Cuba’s ‘collective achievements are unbelievable’ she said: ‘Their health system, their education systems, their long life expectancy, and the four million people whose sight has been restored in Operation Miracle’, were among the examples she outlined.

Maggi outlined the importance of international solidarity with Cuba and urged all trade unionists to ‘affiliate your trade union branches to CSC on Monday!’

Carmen Rosa López Rodríguez, Deputy General Secretary of the CTC, put Cuba’s achievements into a global context: ‘Free education, free health, social security – these are achievements that the Cuban people have, despite the huge difficulties from the blockade, that so many people all over the world don’t have.’

Len McCluskey, Unite the Union General Secretary spoke of the great achievements of the Cuban Revolution over the last 60 years: ‘The issue that most keenly matters to me is the development of labour rights in Cuba.

‘From trade union activists being tortured and executed under Batista, today workers and their unions organised by the CTC have a special place in Cuban life. Workers and their unions have to be fully consulted and involved in decision making at workplace level.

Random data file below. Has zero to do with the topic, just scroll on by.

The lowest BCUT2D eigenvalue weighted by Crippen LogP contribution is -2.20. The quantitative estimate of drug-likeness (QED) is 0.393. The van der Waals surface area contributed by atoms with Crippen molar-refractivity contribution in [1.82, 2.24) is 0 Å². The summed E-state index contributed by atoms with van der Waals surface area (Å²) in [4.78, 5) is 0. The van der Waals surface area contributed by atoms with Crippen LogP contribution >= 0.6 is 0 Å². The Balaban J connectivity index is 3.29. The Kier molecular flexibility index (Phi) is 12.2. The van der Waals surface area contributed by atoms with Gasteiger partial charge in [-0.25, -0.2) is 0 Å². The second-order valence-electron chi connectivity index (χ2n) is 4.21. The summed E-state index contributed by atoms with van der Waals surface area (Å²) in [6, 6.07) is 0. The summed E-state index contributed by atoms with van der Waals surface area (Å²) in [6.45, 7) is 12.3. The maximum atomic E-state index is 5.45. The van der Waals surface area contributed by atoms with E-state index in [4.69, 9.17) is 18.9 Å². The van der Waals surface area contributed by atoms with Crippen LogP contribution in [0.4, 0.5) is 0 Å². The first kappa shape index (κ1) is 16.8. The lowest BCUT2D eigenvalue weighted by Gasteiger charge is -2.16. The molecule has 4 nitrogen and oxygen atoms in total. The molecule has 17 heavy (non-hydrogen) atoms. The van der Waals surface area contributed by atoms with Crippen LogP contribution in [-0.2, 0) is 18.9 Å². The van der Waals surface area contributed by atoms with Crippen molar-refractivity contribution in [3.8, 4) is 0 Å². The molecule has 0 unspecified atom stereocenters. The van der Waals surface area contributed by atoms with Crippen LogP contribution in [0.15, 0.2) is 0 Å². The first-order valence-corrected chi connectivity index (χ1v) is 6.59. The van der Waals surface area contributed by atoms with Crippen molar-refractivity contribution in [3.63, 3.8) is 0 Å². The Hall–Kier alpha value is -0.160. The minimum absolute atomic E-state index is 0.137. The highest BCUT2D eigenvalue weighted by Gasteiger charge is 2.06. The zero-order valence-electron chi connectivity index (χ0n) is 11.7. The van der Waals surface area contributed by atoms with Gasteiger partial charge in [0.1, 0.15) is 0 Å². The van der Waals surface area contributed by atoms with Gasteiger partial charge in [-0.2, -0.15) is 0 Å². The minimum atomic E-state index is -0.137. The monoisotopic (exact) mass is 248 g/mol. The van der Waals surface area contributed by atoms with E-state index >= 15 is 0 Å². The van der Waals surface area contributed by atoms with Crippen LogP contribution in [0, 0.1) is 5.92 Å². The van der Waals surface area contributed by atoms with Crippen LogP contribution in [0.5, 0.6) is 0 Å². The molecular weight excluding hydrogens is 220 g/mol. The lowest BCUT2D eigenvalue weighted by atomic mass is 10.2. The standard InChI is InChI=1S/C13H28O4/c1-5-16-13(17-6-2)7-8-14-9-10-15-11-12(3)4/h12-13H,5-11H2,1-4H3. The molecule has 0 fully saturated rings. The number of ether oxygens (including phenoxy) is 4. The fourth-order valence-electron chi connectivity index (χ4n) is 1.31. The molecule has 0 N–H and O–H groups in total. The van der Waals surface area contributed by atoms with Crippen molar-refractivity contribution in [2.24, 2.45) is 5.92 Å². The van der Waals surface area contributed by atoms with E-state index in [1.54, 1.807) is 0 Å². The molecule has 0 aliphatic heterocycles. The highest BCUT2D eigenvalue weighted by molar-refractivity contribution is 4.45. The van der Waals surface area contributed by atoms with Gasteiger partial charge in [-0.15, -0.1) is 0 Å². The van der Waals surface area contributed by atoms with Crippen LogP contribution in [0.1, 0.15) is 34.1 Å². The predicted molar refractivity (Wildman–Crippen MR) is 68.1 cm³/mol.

‘The CTC and its affiliates are included in the great economic decisions that have to be made by the government,’ McCluskey said, and ended his speech with a powerful anecdote on the crucial importance of Cuba in the region:

‘Some years ago, before the time of Evo Morales, a leader of the Bolivian trade unions came to visit our office. ‘‘What would you say is the most important task?” he was asked.

‘ “The defence of Cuba’’, was his reply. ‘‘Comrades, we can demand of ourselves nothing less than that.’’

Delegates attended seminars on the blockade, trade union rights, health, education, and Cuban futures. In a seminar on the impact of the blockade, Pete Kavanagh, Unite London and Eastern Regional Secretary said: ‘The blockade is extraterritorial – Unite represents workers in the finance sector – we often hear stories of banks getting huge fines for working with Cuba.

‘We also represent Virgin Atlantic workers who fly regularly to Cuba. But you can’t book flights to Cuba now as their website uses US Delta technology.’